The Color You Bleed
The US economy has been slowly recovering from a downward spiral. World markets continue to fluctuate without avail. Election season has world leaders tearing at each other’s throats. And then there’s Arab Spring (which has now prolonged into summer). As the world seemingly falls apart, there’s one thing that’s been leveling the playing ground: sports. This year brings a few major sporting events that are not only bringing our nation, as well as nations around the world together individually, but also as a world on the whole. These sporting events are keeping this world together at such a trying time by promoting and fostering healthy competition and uniting countries through a common activity. All throughout the summer and fall, fans from all around the world will be coming together in homes, bars, arenas, and stadiums, cheering for their team and their players.
When tensions are this high, the world really does need to be reminded that international conflict will subside – it always does in the end. I think various international sports competitions help de-stress the tense situations of our day-to-day conflicts. In fact, there are few times when sports actually went so far as to stop conflict (even if it was temporarily). In the midst of Biafran Civil War, Pelé was so popular that two rival nations’ leaders declared a temporary hiatus from war just in order to watch him play! Even in a country that’s been torn apart, sports will motivate a nation to come together – the most recent example of this being Japan’s incredible win in the 2011 Women’s World Cup, only months after a devastating tsunami wrecked the nation. These women provided conviction to an adage I heard growing up: “sport is hope’s blood brother.”
When you’re immersed in a finals stage of any competition, everything around you is absolutely tuned out. It’s just you, the players on the court, and the score. Nothing else matters. People will argue that sports are more about competition and division than unity, but is that really true? I mean take the Olympics – athletes seemingly working their entire lives to compete for medals that can only be won at most four times in their professional careers. But to the world, and to the athlete, it isn’t about that. It’s about showing off how far they’ve come and representing their country. It’s more about the experience of coming together with other athletes all over the world than some medal. And for all of us who are athletically incompetent and have to substitute that experience by staring at an idiot box, it’s less about feeling pride for the defeat of another and more about celebrating the victory of your favorites, whether its Usain Bolt from Jamaica in sprints or Abhinav Bindra from India in riflery.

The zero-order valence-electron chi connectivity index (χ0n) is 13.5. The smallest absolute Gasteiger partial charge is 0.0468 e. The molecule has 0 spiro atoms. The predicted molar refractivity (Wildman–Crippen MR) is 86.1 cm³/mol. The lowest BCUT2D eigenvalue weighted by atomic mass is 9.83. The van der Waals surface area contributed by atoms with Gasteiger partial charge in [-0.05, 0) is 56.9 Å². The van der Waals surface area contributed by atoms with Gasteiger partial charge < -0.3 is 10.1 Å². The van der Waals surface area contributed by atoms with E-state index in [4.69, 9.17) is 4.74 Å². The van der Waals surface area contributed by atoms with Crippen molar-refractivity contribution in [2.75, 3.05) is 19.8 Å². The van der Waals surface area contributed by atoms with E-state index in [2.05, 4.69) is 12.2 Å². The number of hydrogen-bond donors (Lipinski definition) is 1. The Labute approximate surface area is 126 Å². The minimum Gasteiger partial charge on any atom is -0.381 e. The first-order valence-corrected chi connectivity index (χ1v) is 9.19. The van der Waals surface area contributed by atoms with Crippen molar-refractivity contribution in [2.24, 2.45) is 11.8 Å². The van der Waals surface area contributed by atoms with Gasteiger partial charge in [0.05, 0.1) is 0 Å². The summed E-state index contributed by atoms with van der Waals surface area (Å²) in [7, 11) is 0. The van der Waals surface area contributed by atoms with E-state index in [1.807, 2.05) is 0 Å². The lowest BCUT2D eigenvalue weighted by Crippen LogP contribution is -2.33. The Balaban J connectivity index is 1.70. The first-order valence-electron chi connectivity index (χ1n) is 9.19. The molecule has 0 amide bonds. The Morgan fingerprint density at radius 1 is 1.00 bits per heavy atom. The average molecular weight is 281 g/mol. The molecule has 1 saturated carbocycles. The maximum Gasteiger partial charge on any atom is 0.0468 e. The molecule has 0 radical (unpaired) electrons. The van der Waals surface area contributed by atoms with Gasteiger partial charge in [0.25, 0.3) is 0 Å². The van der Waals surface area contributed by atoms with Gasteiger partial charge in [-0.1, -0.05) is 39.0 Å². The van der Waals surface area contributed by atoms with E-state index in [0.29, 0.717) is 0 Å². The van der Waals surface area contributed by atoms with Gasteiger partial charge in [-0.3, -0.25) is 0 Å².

I think the most unifying (and socioeconomically, the most globalizing) part of sports is the fact that it transcends nationality. You’ll say, ‘But wait Anurag, how is that possible? Sports are all about nations pitted against each other, you dumbo!” And you’re right in saying that, but then think: who is your favorite soccer player? Some of the names that will come up are Ronaldo, Podolosky, Robben, Iniesta, Drogba, etc. Knowing my audience, I can guarantee that maybe 10% of the people reading this actually share a nationality with their favorite players.
And that’s the magic of it all – you could care less about where a player is from or how the relations are between his country and yours. I could care less that some of the best players on my favorite IPL (Indian Premier League) cricket team aren’t even from India. At the end of the day, I respect them for how they play, not the color they bleed.